MUNA (Museo Nacional de Antropología David J Guzman)
, is a brand new museum worth visiting showcasing exhibits on the country's archaeological and historical past as well as numerous cultural events. Just north of the museum at the end of Avenida Revolución is
MARTE (Museo de Arte de El Salvador)
. This new, privately run modern arts museum has permanent exhibits depicting the history of Salvadoran painters with temporary exhibits of artists from Latin America and other parts of the world.

A little further north is
El Arbol de Dios
, an arts and crafts store, restaurant, museum and garden, operated by the famed Salvadorian artist Fernando Llort, who designed the façade of the Metropolitan Cathedral and is known for his naïf-style wood paintings. The display here also includes the work of other artists.

In Colonia San Benito is
Museo de Ciencias Físicas Stephen Hawking
, with sections on astronomy, ecology, electronics and biochemistry. Interactive exhibits about the sciences with monthly lectures on scientific topics. This area also has many art galleries such as
Galería Espacio
,
Galería 1-2-3
,
La Pinacoteca
, to name a few.

Worth visiting is the
María Auxiliadora church
, locally known as 'don Rua', situated in Barrio San Miguelito. This multi-coloured marble temple - a copy of the cathedral in Turin (Italy) - is one of the city's landmarks, displaying a Venetian clock tower and with a spectacular view from the belltower.

Museo Militar de las Fuerzas Armadas
e
, has a collection of exhibits of weapons, uniforms and decorations of the armed forces, and weapons captured from FMLN guerrillas.
Mercado de San Miguelito
is an indoor market located close to don Rua. Safer than many of the other city markets and famous for its
comedores
which offer typical Salvadoran dishes (difficult to find outside a traditional Salvadorian home) at economic prices. There are several food stalls throughout the place - look for the area dedicated just to
comedores
at the far end of the market. It's a great place to watch people go about their shopping and to enjoy the display of stalls.

A good sightseeing tour of the surrounding area heads south to a couple of local places of interest. Lasting most of the day by bus (No 12) or two to three hours by car it starts a few blocks southwest of the main square on the eastern side of the Mercado Central. It includes the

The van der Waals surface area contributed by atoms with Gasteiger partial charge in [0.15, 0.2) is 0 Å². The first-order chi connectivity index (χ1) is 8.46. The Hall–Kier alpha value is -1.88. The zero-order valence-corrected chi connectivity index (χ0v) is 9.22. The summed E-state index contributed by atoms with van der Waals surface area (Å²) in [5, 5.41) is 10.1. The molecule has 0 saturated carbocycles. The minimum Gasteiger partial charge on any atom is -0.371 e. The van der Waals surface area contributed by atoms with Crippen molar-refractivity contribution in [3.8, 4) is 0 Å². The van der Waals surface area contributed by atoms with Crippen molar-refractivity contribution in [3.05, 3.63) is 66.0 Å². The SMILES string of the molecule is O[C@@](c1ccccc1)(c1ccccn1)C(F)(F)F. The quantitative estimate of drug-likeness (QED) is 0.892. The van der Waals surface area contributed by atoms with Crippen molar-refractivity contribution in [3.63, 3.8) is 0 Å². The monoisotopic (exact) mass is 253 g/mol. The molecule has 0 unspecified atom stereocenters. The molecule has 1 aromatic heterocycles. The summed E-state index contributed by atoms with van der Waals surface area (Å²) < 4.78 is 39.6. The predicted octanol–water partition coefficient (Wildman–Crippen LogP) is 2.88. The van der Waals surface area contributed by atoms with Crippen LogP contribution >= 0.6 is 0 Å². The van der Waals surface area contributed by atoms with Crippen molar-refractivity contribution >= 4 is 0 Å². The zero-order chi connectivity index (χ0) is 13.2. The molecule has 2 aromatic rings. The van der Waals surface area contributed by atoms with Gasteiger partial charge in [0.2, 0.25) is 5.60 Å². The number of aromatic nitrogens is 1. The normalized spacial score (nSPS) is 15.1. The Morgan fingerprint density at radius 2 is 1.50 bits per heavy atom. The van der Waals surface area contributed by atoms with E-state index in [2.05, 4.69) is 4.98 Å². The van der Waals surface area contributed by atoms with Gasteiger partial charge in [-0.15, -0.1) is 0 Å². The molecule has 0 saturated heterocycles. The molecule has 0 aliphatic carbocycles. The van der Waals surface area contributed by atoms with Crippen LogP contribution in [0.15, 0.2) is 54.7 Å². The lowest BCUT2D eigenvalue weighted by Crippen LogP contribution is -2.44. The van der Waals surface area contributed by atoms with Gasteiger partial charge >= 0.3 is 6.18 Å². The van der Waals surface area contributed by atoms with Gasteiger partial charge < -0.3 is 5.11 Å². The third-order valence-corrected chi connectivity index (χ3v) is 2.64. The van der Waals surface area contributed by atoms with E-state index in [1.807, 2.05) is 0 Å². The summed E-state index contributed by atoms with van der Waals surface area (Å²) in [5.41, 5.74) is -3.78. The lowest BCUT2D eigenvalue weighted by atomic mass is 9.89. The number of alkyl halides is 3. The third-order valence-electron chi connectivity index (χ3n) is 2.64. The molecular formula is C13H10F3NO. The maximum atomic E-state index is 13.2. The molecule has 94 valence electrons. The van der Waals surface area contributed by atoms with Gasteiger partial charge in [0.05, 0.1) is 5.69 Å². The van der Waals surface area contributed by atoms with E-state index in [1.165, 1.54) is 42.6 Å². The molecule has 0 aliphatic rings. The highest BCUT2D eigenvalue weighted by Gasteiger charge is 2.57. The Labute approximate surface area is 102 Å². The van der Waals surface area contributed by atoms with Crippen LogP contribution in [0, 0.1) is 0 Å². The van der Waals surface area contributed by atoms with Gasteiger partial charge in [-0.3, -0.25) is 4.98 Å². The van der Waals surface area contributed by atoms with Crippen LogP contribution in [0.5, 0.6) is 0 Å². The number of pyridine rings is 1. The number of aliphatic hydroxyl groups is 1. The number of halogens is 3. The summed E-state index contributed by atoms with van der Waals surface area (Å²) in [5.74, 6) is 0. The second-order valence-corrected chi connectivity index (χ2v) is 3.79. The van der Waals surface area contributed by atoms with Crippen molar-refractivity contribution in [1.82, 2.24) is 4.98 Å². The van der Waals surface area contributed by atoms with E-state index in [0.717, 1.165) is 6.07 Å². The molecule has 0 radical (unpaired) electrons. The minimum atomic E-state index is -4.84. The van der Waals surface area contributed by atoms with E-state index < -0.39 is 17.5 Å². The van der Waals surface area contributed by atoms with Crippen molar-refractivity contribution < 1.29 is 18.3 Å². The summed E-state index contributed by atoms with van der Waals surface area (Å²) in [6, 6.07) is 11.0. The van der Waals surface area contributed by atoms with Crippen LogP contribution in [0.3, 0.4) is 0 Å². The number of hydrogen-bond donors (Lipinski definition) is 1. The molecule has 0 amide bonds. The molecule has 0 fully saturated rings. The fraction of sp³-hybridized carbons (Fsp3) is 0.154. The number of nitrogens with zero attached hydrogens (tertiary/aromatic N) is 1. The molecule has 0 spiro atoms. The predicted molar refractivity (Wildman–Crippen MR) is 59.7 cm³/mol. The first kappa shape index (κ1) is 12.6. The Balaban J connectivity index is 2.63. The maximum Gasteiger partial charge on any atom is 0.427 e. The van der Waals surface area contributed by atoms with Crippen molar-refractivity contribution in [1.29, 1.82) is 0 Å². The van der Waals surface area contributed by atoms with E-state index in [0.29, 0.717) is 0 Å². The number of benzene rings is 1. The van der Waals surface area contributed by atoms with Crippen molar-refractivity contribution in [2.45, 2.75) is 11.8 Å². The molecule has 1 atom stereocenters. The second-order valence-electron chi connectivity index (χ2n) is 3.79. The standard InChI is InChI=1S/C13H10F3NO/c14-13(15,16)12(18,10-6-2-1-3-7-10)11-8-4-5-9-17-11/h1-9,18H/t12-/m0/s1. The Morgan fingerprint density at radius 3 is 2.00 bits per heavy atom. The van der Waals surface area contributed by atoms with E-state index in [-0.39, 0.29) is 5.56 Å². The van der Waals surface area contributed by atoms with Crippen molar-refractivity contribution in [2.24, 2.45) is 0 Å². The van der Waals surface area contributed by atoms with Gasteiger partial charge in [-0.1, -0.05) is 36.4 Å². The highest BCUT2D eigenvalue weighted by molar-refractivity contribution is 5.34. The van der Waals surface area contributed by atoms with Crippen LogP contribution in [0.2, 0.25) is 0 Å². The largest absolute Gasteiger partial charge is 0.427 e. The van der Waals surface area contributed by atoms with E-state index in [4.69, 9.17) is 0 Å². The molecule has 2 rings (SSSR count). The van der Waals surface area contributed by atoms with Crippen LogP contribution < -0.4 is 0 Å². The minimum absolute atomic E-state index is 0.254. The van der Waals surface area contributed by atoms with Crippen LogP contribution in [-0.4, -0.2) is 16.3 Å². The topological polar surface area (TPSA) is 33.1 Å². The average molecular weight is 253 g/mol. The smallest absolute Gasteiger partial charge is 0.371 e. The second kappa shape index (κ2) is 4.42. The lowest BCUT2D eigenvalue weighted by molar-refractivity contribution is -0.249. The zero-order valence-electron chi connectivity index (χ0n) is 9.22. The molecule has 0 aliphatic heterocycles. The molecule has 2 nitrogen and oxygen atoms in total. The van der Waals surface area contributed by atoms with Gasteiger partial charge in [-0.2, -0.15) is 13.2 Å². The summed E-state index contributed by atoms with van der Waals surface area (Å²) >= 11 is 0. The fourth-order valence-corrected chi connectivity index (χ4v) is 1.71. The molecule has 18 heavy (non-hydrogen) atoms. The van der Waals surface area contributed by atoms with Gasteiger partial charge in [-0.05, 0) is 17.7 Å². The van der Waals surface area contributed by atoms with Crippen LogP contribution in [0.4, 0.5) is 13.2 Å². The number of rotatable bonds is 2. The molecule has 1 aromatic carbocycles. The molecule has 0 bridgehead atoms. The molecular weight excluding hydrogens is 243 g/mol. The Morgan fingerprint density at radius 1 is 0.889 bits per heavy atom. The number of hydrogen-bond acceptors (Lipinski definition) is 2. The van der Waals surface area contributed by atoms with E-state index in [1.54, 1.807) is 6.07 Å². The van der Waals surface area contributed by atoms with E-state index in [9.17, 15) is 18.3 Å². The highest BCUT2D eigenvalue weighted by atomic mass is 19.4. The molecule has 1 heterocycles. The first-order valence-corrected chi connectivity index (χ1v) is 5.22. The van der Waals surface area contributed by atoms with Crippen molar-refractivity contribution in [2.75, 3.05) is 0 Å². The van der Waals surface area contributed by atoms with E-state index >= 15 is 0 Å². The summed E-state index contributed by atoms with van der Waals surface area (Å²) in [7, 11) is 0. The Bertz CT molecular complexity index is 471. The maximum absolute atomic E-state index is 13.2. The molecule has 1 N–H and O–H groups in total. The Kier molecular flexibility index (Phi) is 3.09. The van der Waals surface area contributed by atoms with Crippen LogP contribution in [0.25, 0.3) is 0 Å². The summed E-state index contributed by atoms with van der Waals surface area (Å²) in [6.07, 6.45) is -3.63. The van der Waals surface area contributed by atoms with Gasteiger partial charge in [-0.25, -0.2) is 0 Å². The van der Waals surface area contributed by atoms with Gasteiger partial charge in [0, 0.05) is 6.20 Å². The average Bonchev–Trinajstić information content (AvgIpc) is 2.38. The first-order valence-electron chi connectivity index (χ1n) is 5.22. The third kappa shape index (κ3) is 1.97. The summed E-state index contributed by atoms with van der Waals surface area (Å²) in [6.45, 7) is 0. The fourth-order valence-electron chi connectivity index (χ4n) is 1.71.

San Salvador Zoo
, which was recently renovated and although small, is quiet and attractive. Just three blocks away is the newly restored
Museo de Historia Natural
, with interesting displays on prehistoric findings and a herbal medicine garden. To get there, take bus No 2 ' Zoo', and No 12 from the centre. You then pass the
Casa Presidencial
and go on up to the new residential district in the mountain range of
Planes de Renderos
. This place is crowned by the beautiful
Parque Balboa
, and there's a good view of the city from El Mirador at the foot of the park. Parque Balboa is a
Turicentro
, with cycle paths, playground and gardens. From the park a scenic road runs to the summit of
Cerro Chulo
, from which the view, seen through the Puerta del Diablo (Devil's Door), is even better. There are local buses to Puerta del Diablo and Parque Balboa (No 12 from eastern side of Mercado Central and No 12-MC marked 'Mil Cumbres') almost hourly. Bus No 17 goes from the same location to Panchimalco through Los Planes de Renderos so you can get off at the junction there and take the No 12 to Parque Balboa and Puerta del Diablo.

The
Puerta del Diablo
consists of two enormous, nearly vertical rocks which frame a magnificent view of the Volcán San Vicente. The rocks are very steep but the sides can be climbed on reasonable paths for an even better view. A little beyond the car park and drinks stands at the Puerta del Diablo is a path climbing up a further summit, from which there are 360° views: to the coast, Lago Ilopango, the capital and volcanoes, including San Salvador, Izalco and Cerro Verde and San Vicente.

At the foot of Cerro Chulo is
Panchimalco
. The route to Panchimalco (No 17 from Mercado Central) and the coast branches off the road to Parque Balboa at the village of
Los Planes
, a few kilometres before the park.

This is edited copy from Footprint Handbooks. For comprehensive details (incl address, tel no, directions, opening times and prices) please refer to book or individual chapter PDF